Maggie retorts defensively to her sister Rose, “It’s a retirement community for active seniors.” Social Security could not provide sufficient income to support the lifestyles enjoyed by the fictional seniors pictured in the motion picture version of “In her shoes.” Their environment provides choices that include independent and assisted living, apartments equipped with guest rooms, tea dances, swimming pool, personal shopper, cars, credit cards, golf, etc. They are shown sharing and doing lots of things, including reading the Wall Street Journal, although not books. Apparently, they are, or would be, self-sexigrated, with no couples visible. Much of “In her shoes” was photographed in Delray Beach, Florida. 

It is, withal, a great movie! Shirley MacLaine (1934- ) received several awards for her portrayal of Ella Hirsh, the sisters’ grandmother. Jerry Adler (Hesh of “The Sopranos”) plays “a widower.” Rex Reed called this "a movie to cherish", arguing that MacLaine has "found her finest role since the Oscar-winning ‘Terms of endearment’ -- funny and poignant, she uses abundant humanity and smart psychology to great advantage, lending her knowledge to the other actors generously." 

Roszak refers to the elder culture that is being improvised all around us. “It may not turn out to be an endless vista of fast-paced economic expansion and technological gadgetry, but it promises to be the road toward a saner, more compassionate, more sustainable world—altogether, a more important turning point than ever presented itself in the 1960s when boomers were coming of age. … The next generation of elders may see le troisieme age, as the French call it, leading on to a fourth age, a stage of life we have failed to notice. Why? Because so few have lived that long enjoying decent health and a degree of independence.” George Bernard Shaw (1856-1950), in Back to Methuselah, proposed a fourth age. But he also contended that “ we don't stop playing because we grow old; we grow old because we stop playing. ”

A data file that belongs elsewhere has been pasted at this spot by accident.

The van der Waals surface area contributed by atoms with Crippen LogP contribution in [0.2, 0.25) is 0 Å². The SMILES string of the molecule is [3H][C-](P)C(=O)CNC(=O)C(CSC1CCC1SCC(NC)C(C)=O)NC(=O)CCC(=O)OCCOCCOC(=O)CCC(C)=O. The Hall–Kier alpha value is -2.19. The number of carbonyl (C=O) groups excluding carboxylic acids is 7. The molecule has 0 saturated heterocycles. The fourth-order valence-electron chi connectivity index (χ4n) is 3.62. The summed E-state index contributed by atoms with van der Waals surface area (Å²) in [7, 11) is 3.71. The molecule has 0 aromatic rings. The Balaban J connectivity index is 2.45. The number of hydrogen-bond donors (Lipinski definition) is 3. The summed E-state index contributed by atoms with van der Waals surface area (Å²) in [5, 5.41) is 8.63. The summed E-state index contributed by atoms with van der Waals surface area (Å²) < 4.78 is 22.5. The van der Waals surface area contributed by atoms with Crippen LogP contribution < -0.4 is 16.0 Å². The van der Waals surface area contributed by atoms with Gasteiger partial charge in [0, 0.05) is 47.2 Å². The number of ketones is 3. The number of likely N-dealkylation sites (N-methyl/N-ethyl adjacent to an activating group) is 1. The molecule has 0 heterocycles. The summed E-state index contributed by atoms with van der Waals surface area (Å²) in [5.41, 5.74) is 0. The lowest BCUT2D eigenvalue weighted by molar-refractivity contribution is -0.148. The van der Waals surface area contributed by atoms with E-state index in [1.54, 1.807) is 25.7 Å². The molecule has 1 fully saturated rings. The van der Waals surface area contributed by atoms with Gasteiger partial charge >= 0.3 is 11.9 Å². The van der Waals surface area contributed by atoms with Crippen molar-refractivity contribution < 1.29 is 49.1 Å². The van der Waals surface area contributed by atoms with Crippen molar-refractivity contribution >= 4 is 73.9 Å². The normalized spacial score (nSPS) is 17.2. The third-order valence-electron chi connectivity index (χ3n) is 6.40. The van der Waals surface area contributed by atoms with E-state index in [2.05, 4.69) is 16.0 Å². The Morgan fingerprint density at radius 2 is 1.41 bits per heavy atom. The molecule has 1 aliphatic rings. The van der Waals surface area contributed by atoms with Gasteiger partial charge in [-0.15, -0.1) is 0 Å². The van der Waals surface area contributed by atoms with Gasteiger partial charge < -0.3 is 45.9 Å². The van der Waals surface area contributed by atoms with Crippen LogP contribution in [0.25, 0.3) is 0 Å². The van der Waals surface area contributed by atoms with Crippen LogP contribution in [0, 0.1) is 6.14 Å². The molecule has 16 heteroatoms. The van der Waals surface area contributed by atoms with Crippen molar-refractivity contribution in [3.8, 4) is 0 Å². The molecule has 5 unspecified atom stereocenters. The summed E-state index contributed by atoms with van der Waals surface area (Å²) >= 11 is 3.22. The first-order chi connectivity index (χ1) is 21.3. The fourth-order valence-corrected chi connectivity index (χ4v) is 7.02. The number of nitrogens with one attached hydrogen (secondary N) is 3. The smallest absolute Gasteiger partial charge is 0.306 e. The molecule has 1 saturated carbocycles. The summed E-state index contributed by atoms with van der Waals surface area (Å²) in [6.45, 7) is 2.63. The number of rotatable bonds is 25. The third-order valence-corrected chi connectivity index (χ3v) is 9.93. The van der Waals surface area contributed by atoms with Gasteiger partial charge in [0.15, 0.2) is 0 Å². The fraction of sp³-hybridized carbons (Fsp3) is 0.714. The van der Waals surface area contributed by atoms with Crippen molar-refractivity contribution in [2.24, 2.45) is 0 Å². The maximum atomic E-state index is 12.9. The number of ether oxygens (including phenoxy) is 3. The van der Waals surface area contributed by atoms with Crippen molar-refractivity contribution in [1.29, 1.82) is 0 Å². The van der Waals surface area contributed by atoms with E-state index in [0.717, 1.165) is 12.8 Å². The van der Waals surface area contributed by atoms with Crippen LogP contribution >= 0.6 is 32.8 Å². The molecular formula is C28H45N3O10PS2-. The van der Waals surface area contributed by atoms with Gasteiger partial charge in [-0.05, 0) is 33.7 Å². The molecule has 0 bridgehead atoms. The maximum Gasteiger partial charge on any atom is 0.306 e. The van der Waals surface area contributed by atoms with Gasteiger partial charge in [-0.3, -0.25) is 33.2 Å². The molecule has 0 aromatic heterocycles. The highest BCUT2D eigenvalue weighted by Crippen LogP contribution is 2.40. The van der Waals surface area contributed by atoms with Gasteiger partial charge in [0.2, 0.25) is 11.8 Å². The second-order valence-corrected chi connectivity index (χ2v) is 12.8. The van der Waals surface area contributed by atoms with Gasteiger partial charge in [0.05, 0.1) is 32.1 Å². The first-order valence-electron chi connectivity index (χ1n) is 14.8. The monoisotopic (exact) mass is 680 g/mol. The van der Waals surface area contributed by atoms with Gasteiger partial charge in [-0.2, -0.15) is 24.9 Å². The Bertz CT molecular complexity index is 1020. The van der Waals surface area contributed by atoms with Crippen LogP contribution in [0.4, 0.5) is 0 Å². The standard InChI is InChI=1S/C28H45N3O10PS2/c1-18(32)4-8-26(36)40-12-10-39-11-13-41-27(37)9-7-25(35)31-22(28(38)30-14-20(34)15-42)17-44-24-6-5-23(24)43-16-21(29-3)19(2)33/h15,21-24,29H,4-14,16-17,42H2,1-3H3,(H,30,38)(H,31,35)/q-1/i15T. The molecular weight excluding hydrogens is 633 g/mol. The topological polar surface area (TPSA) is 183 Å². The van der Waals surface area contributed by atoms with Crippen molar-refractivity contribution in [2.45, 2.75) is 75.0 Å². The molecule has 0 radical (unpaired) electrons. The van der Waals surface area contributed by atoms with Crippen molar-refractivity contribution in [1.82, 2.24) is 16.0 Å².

A new survey report released by AARP occasioned by Social Security’s 75th anniversary shows that 75% of adults age 18+ rely on or plan to rely on Social Security for their retirement income, including a large majority (62%) of younger adults age 18-29. A majority of those polled oppose reducing Social Security benefits for deficit reduction (85%). 

Do you think raising the retirement age is a good idea? The case against raising the retirement age can be accessed at Reasons for a “no” response recently presented at a briefing included “The Top 5 Social Security myths”:  

#1 Social Security is going broke. 

#2: We have to raise the retirement age because people are living longer. 

#3: Benefit cuts are the only way to fix Social Security. 

#4: The Social Security Trust Fund has been raided and is full of IOUs. 

#5: Social Security adds to the deficit. 


The California Department of Insurance has a Senior Information Center advisory for people who might have questions or problems with life insurance or annuities. The Department of Insurance 1 800 927-HELP or


Attention, candidates… Running for election? You are invited to email to Senior Power ( ) a statement of your “platform” concerns regarding senior citizens. If you are running for re-election, please describe the h ighlights of your record on issues important to seniors.